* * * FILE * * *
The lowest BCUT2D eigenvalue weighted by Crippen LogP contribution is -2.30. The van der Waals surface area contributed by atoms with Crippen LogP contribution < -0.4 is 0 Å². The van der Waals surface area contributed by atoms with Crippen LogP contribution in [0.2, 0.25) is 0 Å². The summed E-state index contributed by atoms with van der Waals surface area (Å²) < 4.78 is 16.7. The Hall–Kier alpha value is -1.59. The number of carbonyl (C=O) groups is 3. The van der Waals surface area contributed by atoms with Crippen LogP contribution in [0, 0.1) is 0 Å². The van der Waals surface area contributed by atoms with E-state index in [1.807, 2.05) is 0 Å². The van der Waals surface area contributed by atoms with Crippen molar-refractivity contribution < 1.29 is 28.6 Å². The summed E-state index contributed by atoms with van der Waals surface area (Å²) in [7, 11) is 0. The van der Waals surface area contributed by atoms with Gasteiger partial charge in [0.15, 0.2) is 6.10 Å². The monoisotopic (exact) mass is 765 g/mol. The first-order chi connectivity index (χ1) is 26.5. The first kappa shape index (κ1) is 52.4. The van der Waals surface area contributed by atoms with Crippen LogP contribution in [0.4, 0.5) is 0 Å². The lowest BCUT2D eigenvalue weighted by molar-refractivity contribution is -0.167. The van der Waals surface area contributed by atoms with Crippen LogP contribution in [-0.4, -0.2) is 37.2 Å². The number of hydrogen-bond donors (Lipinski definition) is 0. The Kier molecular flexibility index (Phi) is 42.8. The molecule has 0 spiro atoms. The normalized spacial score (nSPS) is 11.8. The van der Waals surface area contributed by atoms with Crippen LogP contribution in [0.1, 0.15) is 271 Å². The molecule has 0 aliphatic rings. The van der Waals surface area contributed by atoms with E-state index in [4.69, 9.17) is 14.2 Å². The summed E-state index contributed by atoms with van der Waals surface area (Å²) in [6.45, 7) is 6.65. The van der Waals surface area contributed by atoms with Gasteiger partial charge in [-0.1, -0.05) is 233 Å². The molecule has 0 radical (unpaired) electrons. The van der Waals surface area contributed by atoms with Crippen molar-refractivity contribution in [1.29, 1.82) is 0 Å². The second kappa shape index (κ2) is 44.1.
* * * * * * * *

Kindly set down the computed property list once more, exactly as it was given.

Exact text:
The lowest BCUT2D eigenvalue weighted by Crippen LogP contribution is -2.30. The van der Waals surface area contributed by atoms with Crippen LogP contribution < -0.4 is 0 Å². The van der Waals surface area contributed by atoms with Crippen LogP contribution in [0.2, 0.25) is 0 Å². The summed E-state index contributed by atoms with van der Waals surface area (Å²) < 4.78 is 16.7. The Hall–Kier alpha value is -1.59. The number of carbonyl (C=O) groups is 3. The van der Waals surface area contributed by atoms with Crippen LogP contribution in [0, 0.1) is 0 Å². The van der Waals surface area contributed by atoms with E-state index in [1.807, 2.05) is 0 Å². The van der Waals surface area contributed by atoms with Crippen molar-refractivity contribution < 1.29 is 28.6 Å². The summed E-state index contributed by atoms with van der Waals surface area (Å²) in [7, 11) is 0. The van der Waals surface area contributed by atoms with Gasteiger partial charge in [0.15, 0.2) is 6.10 Å². The monoisotopic (exact) mass is 765 g/mol. The first-order chi connectivity index (χ1) is 26.5. The first kappa shape index (κ1) is 52.4. The van der Waals surface area contributed by atoms with Crippen LogP contribution in [0.4, 0.5) is 0 Å². The lowest BCUT2D eigenvalue weighted by molar-refractivity contribution is -0.167. The van der Waals surface area contributed by atoms with Crippen LogP contribution in [-0.4, -0.2) is 37.2 Å². The number of hydrogen-bond donors (Lipinski definition) is 0. The Kier molecular flexibility index (Phi) is 42.8. The molecule has 0 spiro atoms. The normalized spacial score (nSPS) is 11.8. The van der Waals surface area contributed by atoms with Crippen LogP contribution in [0.1, 0.15) is 271 Å². The molecule has 0 aliphatic rings. The van der Waals surface area contributed by atoms with E-state index in [4.69, 9.17) is 14.2 Å². The summed E-state index contributed by atoms with van der Waals surface area (Å²) in [6.45, 7) is 6.65. The van der Waals surface area contributed by atoms with Gasteiger partial charge in [-0.1, -0.05) is 233 Å². The molecule has 0 radical (unpaired) electrons. The van der Waals surface area contributed by atoms with Crippen molar-refractivity contribution in [1.29, 1.82) is 0 Å². The second kappa shape index (κ2) is 44.1.